Classes at my community college start up again next week. But, for the first time in the last 8 years, I won't be in the classroom. I am taking a break this semester--with my husband's recent retirement, we are both trying out being fully retired.
I have the option to return to teaching next fall. While I certainly have not made that decision yet, it is possible that I have spent my last hours in the classroom. That prospect has me reflecting on a teaching career.
I first began teaching fresh out of graduate school. I headed off to graduate school immediately after college. While working on my master's degree, I wrote a note of appreciation to one of my favorite professors at my alma mater. I said--if there is anything I can do to repay you, let me know. His quick response--how would you like to come and teach for a year. As it happened, one of the English professors was going on sabbatical, and the English department needed someone to fill in for a year. That one year turned into my first teaching career of 8 years.
When I initially went into teaching, I was a young, green English instructor--all of 22 years old to my students' 18, 19, or 20 years old. Some of them had been just two years behind me in schooling. I had that wonderful combination of youth: audacity and blissful ignorance. It never occurred to me that I didn't know as much as I thought I knew. The first few months in the classroom, reading student papers, taught me more about grammar than anything else I had learned to that point. Nothing like reading papers that you have to correct to teach you proper writing.
Since the college where I was teaching had a small English department, I had the opportunity to teach a wide array of courses. In addition to composition, I taught American literature survey, the development of the English novel, Shakespeare, creative writing, and literary criticism. I was the first instructor to teach the latter two courses. You can see I had lots of room for academic creativity.
One of the high points of my first teaching career was participation in a grand educational experiment. The college faculty had decided to try to do integrated studies to meet the general education requirements. The resulting course was an amalgamation of literature, history, art, religion and culture. To prepare for the course, a faculty team worked during the summer to select content, plan the lecture sequence, determine who would deliver which lectures, and generally attend to the details for making the general education course work.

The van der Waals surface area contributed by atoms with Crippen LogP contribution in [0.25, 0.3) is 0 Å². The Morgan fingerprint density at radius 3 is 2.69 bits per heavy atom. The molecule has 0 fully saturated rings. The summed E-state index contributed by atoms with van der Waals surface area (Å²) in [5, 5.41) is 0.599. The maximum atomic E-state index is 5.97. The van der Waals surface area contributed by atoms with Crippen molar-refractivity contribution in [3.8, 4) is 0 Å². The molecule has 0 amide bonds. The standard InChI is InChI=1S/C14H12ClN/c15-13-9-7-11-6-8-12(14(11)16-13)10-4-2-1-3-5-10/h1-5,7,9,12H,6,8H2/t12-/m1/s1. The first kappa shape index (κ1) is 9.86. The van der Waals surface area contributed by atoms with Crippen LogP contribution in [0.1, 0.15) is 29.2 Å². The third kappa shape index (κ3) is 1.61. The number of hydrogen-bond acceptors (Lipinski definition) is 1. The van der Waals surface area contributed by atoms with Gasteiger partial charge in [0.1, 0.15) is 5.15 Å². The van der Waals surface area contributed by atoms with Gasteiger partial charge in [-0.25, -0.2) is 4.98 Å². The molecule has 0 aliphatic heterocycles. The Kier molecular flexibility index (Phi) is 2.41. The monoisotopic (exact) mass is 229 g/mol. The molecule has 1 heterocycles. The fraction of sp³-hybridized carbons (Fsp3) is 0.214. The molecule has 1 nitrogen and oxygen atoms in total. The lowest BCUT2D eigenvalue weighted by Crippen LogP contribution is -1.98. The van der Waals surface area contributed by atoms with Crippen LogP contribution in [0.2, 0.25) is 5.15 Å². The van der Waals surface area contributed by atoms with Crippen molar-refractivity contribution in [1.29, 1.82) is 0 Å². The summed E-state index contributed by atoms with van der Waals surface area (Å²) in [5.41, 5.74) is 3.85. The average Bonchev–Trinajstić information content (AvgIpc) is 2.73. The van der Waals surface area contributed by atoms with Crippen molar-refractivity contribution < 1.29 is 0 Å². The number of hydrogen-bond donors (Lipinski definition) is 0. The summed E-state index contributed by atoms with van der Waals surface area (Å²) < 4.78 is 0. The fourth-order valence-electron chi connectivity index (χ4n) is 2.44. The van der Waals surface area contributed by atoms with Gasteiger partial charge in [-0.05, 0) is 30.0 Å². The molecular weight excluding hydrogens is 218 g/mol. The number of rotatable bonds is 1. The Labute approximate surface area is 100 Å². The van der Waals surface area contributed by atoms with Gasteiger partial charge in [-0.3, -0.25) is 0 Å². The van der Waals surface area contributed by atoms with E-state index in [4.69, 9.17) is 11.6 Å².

I loved this course. As faculty, we decided to focus on several key cultural periods in human history, and gather around those points the various emphases we wanted to convey. So, for example, we selected the Indus Valley civilization or the Tang dynasty, and then used those focal points to cover the history of the particular time, introduce students to elements of religion, as well as select some representative art and literature.
Variously referred to as Gen Ed, or Integrated Studies, the course lasted for about a decade. While the professors loved teaching the course, many students hated it. For a variety of reasons, the Gen Ed course was eventually terminated, and the traditional approach to teaching the basic course was reinstated.
Thus, my first reflection on a teaching career: I love learning and teaching afforded me a front seat opportunity to learn continually.
More reflections to come.